Describe the solutions to the malaises offered by de Tocqueville, Taylor and the film: What similarities exist between them with respect to major themes we have discussed in class (equality, democracy, freedom, tyranny and individualism)? In what ways do the proffered solutions differ? Why do they differ so dramatically?
- Tyler Durden, during a speech preceding a Fight Club session, offers an explanation of the malaise that characterizes his generation, saying (to paraphrase) we have been told that we must work jobs we hate to buy useless crap we don't need . . . Look carefully at that monologue.
- The obliteration of the revolving credit debt record when the credit card company buildings are destroyed.
Other Questions to Consider:
- Is Tyler Durden's solution a legitimate (i.e., reasonable) one for curing the modern malaises and contradictions of authenticity and consumerism? What does he hope to accomplish by erasing the debt record? Why is that so important? What would Charles Taylor have to say about its long-term viability?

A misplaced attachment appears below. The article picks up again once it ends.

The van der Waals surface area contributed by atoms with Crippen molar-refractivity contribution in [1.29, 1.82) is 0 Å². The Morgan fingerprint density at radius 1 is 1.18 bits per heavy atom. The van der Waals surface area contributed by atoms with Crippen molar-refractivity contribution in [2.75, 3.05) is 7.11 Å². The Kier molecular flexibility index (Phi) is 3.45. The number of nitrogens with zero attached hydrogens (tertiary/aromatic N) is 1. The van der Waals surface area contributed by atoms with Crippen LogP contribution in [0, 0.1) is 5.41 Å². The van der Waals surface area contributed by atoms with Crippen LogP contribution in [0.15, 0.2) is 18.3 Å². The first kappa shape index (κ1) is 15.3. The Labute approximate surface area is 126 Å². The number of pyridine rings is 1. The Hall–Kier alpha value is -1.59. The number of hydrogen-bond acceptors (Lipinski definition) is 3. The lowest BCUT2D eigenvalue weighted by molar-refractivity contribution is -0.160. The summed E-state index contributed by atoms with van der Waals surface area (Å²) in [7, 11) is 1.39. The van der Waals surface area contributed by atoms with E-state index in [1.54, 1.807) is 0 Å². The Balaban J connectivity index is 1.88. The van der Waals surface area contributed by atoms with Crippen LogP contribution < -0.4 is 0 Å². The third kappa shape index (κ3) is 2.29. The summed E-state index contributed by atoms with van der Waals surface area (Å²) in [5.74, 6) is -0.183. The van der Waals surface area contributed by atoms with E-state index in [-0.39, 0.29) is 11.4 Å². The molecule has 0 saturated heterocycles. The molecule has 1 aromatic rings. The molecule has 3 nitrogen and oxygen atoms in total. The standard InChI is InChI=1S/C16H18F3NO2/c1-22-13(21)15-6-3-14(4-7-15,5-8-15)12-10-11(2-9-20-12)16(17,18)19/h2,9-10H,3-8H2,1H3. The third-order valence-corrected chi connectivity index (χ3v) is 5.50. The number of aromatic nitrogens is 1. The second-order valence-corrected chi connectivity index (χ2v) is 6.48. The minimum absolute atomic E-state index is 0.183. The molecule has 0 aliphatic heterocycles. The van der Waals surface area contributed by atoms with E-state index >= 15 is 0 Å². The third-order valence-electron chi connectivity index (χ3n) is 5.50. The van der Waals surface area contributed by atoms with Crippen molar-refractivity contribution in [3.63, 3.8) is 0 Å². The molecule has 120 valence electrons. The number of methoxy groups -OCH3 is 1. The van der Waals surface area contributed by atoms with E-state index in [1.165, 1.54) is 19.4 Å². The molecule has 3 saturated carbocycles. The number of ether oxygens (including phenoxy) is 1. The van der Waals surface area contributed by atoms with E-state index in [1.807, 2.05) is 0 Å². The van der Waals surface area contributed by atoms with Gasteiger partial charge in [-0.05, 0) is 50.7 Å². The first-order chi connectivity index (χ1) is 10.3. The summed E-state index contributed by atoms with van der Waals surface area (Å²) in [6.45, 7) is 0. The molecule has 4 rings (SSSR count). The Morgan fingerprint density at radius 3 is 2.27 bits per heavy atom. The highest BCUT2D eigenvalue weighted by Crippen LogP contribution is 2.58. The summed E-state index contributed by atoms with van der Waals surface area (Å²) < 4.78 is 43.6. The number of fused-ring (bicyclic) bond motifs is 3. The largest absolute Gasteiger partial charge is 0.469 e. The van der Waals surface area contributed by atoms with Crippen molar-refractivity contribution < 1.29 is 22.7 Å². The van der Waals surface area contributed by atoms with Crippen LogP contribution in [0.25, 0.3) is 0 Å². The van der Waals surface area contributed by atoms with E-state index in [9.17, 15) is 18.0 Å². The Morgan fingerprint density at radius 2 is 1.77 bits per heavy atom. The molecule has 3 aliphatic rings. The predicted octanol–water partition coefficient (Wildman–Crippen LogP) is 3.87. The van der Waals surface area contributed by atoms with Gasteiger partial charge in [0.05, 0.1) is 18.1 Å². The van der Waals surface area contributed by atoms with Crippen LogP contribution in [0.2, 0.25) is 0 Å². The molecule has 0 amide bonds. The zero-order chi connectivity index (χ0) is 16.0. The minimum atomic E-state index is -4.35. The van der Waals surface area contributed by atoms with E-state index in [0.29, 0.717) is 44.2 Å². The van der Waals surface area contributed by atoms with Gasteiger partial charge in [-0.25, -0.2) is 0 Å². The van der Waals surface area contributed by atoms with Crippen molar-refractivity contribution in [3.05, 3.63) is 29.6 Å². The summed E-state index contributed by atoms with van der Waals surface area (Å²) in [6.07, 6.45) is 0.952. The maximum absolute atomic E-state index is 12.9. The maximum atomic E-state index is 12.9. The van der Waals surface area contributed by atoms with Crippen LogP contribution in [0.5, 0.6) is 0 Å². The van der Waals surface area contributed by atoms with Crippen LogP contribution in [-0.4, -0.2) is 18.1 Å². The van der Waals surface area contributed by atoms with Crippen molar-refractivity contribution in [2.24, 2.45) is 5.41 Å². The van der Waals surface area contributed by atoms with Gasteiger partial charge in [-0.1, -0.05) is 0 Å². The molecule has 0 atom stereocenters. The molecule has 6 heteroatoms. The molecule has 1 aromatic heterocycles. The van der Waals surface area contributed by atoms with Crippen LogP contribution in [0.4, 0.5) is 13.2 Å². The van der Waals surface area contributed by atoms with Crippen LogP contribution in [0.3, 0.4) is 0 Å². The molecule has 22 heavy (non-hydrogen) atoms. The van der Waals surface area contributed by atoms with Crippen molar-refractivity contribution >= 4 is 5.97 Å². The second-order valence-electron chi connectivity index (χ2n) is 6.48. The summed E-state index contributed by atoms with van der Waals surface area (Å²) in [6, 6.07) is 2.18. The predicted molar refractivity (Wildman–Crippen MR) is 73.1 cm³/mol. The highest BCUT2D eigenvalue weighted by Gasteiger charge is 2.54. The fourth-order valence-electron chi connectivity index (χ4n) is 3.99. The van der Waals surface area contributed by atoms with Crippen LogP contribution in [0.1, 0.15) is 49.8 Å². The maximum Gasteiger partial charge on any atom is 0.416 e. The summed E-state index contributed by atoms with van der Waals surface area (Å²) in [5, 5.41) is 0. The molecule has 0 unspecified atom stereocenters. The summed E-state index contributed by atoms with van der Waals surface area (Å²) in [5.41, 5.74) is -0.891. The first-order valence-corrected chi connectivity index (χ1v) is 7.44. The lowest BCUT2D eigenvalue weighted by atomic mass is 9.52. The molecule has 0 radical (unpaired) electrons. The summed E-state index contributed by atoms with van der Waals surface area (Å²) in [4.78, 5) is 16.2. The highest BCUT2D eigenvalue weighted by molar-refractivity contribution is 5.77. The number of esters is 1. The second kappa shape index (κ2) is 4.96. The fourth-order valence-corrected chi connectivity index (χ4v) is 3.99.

- Do you see any contradictions in Durden's solution? For example, what is a space monkey? Aren t the Fight Clubs a contradiction in themselves they are civic associations, but not ones designed to promote social stability.
- Is Durden's solution necessary? Must we really resort to this kind of terrorist-style social shock therapy to avoid the problems of modern day American life? Have things gotten this bad? And, are instrumental reason and individualism responsible for the mess?
- The Narrator rejects Durden's solution, saying I appreciate everything you've done for me, but it' s too much. It's just too much, Tyler. What has the Narrator learned about living life that makes Durden's violent solution unnecessary for him?